There are various types of oral medications used to treat type 2 diabetes.  Some may be effective at improving the way your body uses insulin.  Another may help your body produce more insulin.  There are other medications which help lower blood sugar levels.

If you are overweight make a serious commitment to cutting down on your food intake so you can reduce to a more normal size.  If you are a smoker make every effort to kick the habit.

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Glucose Levels

When you suffer from type 2 diabetes it  is important that  you monitor your blood glucose levels using a home monitoring system.

A blood glucose level under 140 is considered normal. However,  if you are diabetic then  in the morning before breakfast, after fasting all night, you blood glucose level may be between 90 and 130.  Two hours after eating your blood glucose level should be less than 180.

If your blood glucose levels drop too low this is known as low blood sugar (hypoglycemia).  Your blood sugar may drop too low if you skip a meal or if your are taking medication to lower blood sugar.  Signs of low blood sugar are headache, dizziness, slurred speech, heart palpations, blurred vision, confusion and possibly seizures.  If you have signs of low blood sugar eat or drink something that will raise your blood sugar level quickly.  Then test your blood glucose level after about 15 minutes to be sure the blood sugar level is back within normal range.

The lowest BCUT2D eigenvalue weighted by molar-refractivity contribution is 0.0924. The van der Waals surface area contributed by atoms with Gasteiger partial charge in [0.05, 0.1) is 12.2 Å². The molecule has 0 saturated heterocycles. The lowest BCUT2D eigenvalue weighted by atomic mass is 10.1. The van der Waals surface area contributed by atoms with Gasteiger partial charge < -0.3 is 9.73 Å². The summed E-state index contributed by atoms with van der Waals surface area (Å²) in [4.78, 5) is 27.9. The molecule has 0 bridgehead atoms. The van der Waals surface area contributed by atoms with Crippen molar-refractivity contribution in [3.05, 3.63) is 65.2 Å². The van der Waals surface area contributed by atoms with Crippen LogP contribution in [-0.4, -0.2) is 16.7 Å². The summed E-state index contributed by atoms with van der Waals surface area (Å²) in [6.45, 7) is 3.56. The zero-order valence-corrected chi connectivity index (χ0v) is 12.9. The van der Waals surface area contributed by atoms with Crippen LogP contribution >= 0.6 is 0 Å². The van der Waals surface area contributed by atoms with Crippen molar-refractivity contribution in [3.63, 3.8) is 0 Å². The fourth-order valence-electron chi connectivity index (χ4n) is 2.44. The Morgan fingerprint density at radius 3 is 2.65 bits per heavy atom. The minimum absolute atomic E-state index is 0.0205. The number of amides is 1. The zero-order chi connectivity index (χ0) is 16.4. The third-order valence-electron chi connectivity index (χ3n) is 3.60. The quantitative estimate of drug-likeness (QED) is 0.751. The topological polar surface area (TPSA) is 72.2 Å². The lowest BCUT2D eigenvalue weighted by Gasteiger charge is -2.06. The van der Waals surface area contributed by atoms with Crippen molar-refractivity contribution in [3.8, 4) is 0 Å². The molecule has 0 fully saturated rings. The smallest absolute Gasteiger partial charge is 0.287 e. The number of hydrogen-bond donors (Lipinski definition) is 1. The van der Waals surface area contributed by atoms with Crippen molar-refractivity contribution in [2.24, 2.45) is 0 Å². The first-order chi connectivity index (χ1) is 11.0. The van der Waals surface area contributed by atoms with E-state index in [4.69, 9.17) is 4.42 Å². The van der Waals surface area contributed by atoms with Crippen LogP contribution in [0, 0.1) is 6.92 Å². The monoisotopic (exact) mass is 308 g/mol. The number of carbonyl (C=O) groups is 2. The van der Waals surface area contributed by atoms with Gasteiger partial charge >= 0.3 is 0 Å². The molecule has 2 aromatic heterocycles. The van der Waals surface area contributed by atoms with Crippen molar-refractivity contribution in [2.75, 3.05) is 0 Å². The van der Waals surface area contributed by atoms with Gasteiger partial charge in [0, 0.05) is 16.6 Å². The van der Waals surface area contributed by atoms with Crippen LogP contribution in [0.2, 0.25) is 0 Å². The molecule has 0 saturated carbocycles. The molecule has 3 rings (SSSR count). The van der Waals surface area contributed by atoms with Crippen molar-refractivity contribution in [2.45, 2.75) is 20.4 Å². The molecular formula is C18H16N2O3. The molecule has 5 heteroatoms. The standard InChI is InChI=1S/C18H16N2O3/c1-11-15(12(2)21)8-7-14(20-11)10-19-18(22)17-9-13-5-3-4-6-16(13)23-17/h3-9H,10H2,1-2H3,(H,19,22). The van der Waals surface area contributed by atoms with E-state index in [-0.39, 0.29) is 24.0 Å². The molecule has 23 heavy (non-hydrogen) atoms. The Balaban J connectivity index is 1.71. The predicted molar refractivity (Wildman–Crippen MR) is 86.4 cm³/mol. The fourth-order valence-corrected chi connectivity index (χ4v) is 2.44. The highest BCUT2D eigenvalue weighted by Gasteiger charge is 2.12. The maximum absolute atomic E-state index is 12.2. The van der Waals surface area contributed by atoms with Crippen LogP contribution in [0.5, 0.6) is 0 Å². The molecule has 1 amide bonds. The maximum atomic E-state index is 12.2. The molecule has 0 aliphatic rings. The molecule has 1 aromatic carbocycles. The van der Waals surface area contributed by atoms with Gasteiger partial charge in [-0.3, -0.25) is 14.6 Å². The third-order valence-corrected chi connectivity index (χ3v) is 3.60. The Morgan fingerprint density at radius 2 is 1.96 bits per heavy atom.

Your health care professional will advise  you what blood glucose levels are acceptable for you.

Several times a year when your health care professional does your blood work he will most likely take an A1C test.  The A1C test gives an average of your blood sugar levels over a 3 month period.  This number should be less than 7 percent for those who have been diagnosed with diabetes.  Those without the disease should have a lower A1C reading.

Eating

When you have received a diagnosis of type 2 diabetes you may think you can never again indulge in a piece of candy or cake or pie or some other sweet.  This is not the case.  You may have a sweet treat on occasion, maybe once or twice a week, depending on how well you are controlling  your blood sugar level each day.

It is important to plan your meals daily so that you keep  your blood sugar levels on an even keel.  You do not want your sugar levels to spike, nor do you want them to drop too low.

Most people find it works well to eat 3 meals plus 2 snacks each day.  When  planning your meals you want to include approximately the same amount of carbohydrates at each meal and you want to develop a regular time  schedule for eating  your meals each day.

In order to properly track the amount of food you are consuming at each meal or snack it is important to weigh or measure your foods.  If you are overweight and trying to slim down you need to keep track of the calories you consume each day.  Your health care professional will guide you toward your weight loss goals.

There are two different methods you can use when planning your meals.  One is the plate method.  When you use this method you divide your plate in half.  One half is filled with non-starchy vegetables such as green beans, broccoli, kale, cucumbers, lettuce, etc.  The second half of the plate is then divided into two sections.  One section should contain a protein such as meat or fish.  The third section should contain a starch such as brown rice or sweet potato.  To finish off the meal you may add a piece of fruit and some dairy.

The second method is to count the grams of carbohydrates you consume at each meal or snack.  Your dietition will give you the actual grams that are right for you, a general rule of thumb is 45-60 grams of carbs at each meal for women and 60-75 grams of carbs for men at each meal.  Snacks should run about 15-30 grams of carbs.

If you read the label on your food you can find the amount of total carbohydrates per serving for that particular food.